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Health professionals' identified barriers to trans health care: A qualitative interview study

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  • Magdalena Mikulak
  • Sara Ryan
  • Richard Ma
  • Sam Martin
  • Jay Stewart
  • Sarah Davidson
  • Melissa Stepney
<mark>Journal publication date</mark>1/12/2021
<mark>Journal</mark>British Journal of General Practice
Issue number713
Pages (from-to)E941-E947
Publication StatusPublished
<mark>Original language</mark>English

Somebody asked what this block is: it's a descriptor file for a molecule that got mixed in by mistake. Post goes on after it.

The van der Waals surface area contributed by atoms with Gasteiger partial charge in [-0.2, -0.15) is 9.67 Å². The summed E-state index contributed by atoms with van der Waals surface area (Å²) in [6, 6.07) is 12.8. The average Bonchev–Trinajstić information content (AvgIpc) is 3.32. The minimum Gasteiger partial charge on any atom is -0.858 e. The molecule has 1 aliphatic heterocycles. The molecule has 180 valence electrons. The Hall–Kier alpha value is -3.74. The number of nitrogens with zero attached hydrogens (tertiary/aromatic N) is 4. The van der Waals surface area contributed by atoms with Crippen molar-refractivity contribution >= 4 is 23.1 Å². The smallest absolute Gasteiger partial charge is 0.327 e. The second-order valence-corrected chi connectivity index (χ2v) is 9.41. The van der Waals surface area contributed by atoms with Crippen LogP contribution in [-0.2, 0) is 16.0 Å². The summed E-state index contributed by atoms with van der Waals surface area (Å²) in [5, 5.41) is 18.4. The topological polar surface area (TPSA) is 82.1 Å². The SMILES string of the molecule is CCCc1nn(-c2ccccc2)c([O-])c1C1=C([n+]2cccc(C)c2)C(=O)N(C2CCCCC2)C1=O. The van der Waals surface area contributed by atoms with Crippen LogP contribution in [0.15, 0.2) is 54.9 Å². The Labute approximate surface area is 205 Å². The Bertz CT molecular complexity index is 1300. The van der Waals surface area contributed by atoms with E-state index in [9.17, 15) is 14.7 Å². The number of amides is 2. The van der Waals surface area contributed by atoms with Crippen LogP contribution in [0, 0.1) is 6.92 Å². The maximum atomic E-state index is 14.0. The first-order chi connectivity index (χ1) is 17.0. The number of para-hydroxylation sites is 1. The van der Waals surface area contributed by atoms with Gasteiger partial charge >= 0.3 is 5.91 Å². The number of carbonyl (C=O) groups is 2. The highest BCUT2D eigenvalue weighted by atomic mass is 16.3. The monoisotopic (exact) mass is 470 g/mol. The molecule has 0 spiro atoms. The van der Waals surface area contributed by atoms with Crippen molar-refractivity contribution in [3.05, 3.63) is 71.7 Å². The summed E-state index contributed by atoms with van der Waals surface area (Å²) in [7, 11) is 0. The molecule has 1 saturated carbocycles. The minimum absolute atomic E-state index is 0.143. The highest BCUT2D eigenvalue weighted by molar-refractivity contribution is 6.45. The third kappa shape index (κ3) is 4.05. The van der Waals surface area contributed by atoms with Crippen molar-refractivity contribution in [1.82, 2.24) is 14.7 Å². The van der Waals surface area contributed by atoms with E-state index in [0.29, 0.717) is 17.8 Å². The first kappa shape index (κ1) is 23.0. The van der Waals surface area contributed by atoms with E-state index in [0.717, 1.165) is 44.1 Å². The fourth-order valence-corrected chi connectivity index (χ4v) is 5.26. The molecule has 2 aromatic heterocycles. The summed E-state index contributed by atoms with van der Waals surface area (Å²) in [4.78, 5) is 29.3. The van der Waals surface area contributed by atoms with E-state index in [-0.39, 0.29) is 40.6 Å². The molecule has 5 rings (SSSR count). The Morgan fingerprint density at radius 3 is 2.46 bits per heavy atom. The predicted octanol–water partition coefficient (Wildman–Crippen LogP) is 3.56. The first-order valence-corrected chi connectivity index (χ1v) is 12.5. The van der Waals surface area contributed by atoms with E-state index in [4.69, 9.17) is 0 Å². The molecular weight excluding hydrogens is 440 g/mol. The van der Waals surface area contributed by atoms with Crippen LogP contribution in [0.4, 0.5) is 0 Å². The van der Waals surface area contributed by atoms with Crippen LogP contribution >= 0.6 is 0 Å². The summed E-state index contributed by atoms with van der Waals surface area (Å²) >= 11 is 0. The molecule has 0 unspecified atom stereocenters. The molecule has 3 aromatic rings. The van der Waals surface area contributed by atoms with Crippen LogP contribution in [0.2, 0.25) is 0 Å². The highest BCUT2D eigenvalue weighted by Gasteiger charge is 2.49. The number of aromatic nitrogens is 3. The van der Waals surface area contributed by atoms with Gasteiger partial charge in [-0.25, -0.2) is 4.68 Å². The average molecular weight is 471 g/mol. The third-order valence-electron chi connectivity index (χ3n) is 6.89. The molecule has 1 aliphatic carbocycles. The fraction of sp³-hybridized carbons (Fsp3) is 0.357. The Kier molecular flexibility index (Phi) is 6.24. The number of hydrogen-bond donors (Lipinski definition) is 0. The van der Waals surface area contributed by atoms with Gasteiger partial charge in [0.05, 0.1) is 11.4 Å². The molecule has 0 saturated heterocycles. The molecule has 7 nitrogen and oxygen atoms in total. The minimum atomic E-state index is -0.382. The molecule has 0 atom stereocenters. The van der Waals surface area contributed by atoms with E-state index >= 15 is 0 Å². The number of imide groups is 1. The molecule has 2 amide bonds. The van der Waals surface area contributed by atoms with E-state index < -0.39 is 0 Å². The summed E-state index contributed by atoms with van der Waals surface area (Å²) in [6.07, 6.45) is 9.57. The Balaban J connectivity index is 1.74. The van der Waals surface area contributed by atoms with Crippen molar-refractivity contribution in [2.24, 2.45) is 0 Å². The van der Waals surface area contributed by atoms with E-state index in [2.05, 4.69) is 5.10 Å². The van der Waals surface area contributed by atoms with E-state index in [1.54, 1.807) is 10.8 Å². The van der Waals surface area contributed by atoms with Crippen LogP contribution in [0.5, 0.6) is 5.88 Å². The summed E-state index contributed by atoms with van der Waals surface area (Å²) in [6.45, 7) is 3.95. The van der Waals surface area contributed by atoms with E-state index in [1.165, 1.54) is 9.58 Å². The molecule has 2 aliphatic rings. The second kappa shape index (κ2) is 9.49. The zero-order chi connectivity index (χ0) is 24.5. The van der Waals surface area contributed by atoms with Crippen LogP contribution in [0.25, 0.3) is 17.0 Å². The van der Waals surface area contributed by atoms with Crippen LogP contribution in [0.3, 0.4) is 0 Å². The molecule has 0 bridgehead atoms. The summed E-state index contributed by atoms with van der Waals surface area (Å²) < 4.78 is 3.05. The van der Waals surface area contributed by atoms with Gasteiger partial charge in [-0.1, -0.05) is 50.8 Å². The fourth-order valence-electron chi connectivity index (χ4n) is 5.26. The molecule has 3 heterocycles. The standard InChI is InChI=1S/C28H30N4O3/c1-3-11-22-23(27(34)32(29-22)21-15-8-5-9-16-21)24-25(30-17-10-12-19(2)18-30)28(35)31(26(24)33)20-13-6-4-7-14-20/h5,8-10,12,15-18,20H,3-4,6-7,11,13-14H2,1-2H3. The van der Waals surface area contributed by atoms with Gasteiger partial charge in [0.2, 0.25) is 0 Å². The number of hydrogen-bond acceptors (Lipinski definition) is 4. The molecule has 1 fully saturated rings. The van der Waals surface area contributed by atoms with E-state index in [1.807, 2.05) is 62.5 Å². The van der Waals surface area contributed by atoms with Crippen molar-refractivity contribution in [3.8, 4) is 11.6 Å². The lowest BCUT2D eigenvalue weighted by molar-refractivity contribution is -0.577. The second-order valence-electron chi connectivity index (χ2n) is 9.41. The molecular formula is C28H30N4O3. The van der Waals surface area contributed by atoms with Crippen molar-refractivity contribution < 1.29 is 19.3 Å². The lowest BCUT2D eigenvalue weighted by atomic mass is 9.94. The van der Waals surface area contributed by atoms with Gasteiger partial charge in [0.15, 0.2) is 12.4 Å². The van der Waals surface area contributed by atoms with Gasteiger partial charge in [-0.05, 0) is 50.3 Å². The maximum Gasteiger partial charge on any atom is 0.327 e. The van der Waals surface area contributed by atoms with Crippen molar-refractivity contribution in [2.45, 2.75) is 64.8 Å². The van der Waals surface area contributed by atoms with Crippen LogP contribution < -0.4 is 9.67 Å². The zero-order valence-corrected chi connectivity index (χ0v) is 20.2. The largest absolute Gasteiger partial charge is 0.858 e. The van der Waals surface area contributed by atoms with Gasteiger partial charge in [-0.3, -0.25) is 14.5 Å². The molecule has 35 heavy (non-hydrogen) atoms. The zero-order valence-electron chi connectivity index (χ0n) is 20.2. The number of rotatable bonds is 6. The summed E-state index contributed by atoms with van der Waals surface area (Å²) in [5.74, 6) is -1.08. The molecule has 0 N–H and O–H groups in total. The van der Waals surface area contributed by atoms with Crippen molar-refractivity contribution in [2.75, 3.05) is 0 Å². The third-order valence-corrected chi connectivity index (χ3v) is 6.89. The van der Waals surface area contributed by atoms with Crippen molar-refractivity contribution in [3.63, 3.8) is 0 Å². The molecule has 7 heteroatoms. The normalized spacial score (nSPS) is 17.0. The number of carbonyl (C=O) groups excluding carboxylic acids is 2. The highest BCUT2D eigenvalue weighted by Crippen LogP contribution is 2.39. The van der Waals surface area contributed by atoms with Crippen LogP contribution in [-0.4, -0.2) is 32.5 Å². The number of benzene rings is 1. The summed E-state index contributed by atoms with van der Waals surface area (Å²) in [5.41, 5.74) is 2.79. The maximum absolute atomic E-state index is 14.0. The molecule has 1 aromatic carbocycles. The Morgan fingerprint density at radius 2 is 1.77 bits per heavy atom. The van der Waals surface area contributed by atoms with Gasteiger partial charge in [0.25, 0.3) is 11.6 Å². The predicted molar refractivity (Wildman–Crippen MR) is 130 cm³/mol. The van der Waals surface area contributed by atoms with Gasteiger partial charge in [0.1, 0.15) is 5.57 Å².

Background Trans and gender-diverse people face multiple barriers within health care. Primary care practitioners are key to providing health care to trans and gender-diverse people but they often lack training in, and understanding of, trans identities and healthcare options. Few studies have examined health professionals' understanding of the barriers that exist in health care for trans and gender-diverse people. Aim To map out barriers to providing good-quality health care to trans and gender-diverse people, and explore ways to address them. Design and setting A qualitative interview study involving 20 health professionals working with young trans and gender-diverse people. Method Participants were recruited through purposive and snowball sampling. Data were generated using semi-structured qualitative interviews. A thematic analysis involved coding and categorising data using NVivo (version 12) software and further conceptual analysis in which developing themes were identified. Results Four barrier domains to good-quality care for trans and gender-diverse people were identified: Structural (related to lack of guidelines, long waiting times, and shortage of specialist centres); educational (based on lack of training on trans health); cultural and social (reflecting negative attitudes towards trans people); and technical (related to information systems and technology). Conclusion There is an urgent need to address the barriers trans and gender-diverse people face in health care. Structural-level solutions include health policy, professional education, and standards; at the practice level, GPs can act as potential drivers of change in addressing the cultural and technical barriers to better meet the needs of their trans and gender-diverse patients.